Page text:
An unwilling pawn of political violence | Sunday Observer
MP Gunapala Rathnasekera:

An unwilling pawn of political violence

26 June, 2022
The destroyed house where the party office was
The destroyed house where the party office was

The depressing memory of the violence that erupted on the evening of May 9 will haunt people’s minds for a long time. Among the victims of that violence was MP Gunapala Rathnasekera, former State Minister of Cooperative Services, Marketing Development and Consumer Protection.

Before the May 9 incidents MP Rathnasekera, making a special statement in Parliament, said that he decided to resign because there should be stability in the country before continuing to hold a ministerial post.

Despite his resignation his house too was set on fire on May 9. Gunasekera was a well-known tutor and a university lecturer, before he became an MP.

Following is how he expressed his sorrow on Facebook:

“I did not earn a single rupee through politics”.

“Everything I earned by imparting knowledge to others have been reduced to ashes.”

“Never in my life will I do politics again. Even today I believe people are looking for honest, incorruptible, educated and intelligent politicians who love the country.

I think I am one of them. However the incidents that happened on May 9 makes me wonder what kind of politicians people are looking for.

I entered politics because of my desire to do some service to the country for a period of five years. I believed President Gotabaya Rajapaksa would be the leader whose policies will become the country’s turning point – that is by 2025 we would be an almost developed country”.

The events of May 9 dashed all such hopes. Except for the office equipment an MP is entitled to, all the rest Rathnasekera had earned by sheer hard work. Anyone who knew about him would have never taken part in this wanton destruction. Having studied up to Grade 9 at the Bandara Koswatte Maha Vidyalaya in Panduwasnuwara Rathnasekera entered Hettipola Maha Vidyalaya to to sit for his O’ Levels.

He was also fortunate to be the first student to be admitted to the university from the school’s A/L commerce class.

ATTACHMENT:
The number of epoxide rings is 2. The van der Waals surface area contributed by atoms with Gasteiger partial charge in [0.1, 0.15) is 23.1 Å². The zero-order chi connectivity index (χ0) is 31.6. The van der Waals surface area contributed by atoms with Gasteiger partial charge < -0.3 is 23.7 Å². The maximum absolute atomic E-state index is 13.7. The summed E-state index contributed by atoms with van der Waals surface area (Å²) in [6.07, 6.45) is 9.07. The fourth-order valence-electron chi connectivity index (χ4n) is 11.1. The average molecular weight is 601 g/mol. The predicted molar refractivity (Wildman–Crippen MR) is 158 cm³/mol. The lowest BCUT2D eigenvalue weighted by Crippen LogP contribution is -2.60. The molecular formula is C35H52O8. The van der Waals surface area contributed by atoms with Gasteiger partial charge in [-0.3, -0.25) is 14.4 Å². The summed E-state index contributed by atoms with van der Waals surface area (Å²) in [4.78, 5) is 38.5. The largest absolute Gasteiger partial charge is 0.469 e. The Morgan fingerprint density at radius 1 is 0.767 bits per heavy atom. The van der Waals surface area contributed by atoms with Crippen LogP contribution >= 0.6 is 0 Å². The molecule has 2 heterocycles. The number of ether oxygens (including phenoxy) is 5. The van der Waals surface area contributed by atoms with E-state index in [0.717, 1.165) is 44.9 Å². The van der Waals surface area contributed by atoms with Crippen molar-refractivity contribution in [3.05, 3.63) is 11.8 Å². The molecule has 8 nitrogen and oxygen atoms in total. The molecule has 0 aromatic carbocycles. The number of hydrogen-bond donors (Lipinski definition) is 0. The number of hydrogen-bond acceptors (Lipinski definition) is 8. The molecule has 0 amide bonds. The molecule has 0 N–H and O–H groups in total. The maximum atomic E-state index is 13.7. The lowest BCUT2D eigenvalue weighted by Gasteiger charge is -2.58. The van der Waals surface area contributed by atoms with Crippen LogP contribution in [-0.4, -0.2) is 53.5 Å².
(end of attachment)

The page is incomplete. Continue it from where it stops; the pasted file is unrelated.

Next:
“I entered the University of Jayewardenepura on October 5, 1981 and earned a Special Degree in Management after which I studied at the Institute of Chartered Accountants”.

“Shortly after graduating from the university in 1985, I joined a private auditing firm and received several months of practical training.

Thereafter I was appointed an Auditor of the Auditor General’s Department”.

“After working there for a while I served as an accountant in the Government Accounting Service. I also worked for a while as an accountant for the Department of Imports and Exports, and from 1989 as a lecturer in the Faculty of Public Sector Management at the University of Jayewardenepura”

In the meantime Gunapala Ratnasekera went abroad for higher studies and returned after completing his postgraduate degree. He again joined the University of Jayewardenepura as a Senior Lecturer in the Accountancy Department. By this time, Rathnasekera had completed 30 years as a university lecturer.

“I also produced several films and also worked in the construction industry for some time. All this, helped me to gain some financial strength. I joined the Viyath Maga Movement with the idea of doing something for the country. Since I had not been treated unfairly by society I wanted to give something back to the community.”

“When I was involved in the Viyathmaga, President Gotabaya Rajapaksa wanted me to get nominations and enter Parliament.